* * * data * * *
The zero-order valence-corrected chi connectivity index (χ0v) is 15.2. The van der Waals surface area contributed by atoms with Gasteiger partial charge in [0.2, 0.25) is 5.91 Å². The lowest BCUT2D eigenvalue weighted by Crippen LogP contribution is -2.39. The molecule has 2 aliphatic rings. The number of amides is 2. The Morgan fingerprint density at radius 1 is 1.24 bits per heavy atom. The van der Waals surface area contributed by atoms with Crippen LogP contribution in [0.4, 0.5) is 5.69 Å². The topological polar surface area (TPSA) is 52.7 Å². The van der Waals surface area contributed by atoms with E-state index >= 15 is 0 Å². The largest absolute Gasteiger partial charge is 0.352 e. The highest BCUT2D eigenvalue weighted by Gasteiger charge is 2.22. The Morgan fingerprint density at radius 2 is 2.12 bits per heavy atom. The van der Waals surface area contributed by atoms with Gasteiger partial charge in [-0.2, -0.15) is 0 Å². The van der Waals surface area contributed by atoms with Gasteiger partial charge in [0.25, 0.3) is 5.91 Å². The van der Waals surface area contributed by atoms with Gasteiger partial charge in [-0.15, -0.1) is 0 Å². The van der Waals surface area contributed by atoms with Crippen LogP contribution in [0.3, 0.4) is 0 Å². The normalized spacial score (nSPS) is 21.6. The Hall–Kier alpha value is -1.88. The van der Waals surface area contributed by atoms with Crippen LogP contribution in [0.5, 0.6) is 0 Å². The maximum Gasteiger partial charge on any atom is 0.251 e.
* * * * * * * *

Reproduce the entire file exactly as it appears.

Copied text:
The zero-order valence-corrected chi connectivity index (χ0v) is 15.2. The van der Waals surface area contributed by atoms with Gasteiger partial charge in [0.2, 0.25) is 5.91 Å². The lowest BCUT2D eigenvalue weighted by Crippen LogP contribution is -2.39. The molecule has 2 aliphatic rings. The number of amides is 2. The Morgan fingerprint density at radius 1 is 1.24 bits per heavy atom. The van der Waals surface area contributed by atoms with Crippen LogP contribution in [0.4, 0.5) is 5.69 Å². The topological polar surface area (TPSA) is 52.7 Å². The van der Waals surface area contributed by atoms with E-state index >= 15 is 0 Å². The largest absolute Gasteiger partial charge is 0.352 e. The highest BCUT2D eigenvalue weighted by Gasteiger charge is 2.22. The Morgan fingerprint density at radius 2 is 2.12 bits per heavy atom. The van der Waals surface area contributed by atoms with Gasteiger partial charge in [-0.2, -0.15) is 0 Å². The van der Waals surface area contributed by atoms with Gasteiger partial charge in [0.25, 0.3) is 5.91 Å². The van der Waals surface area contributed by atoms with Gasteiger partial charge in [-0.15, -0.1) is 0 Å². The van der Waals surface area contributed by atoms with Crippen LogP contribution in [0.3, 0.4) is 0 Å². The normalized spacial score (nSPS) is 21.6. The Hall–Kier alpha value is -1.88. The van der Waals surface area contributed by atoms with Crippen LogP contribution in [0.5, 0.6) is 0 Å². The maximum Gasteiger partial charge on any atom is 0.251 e.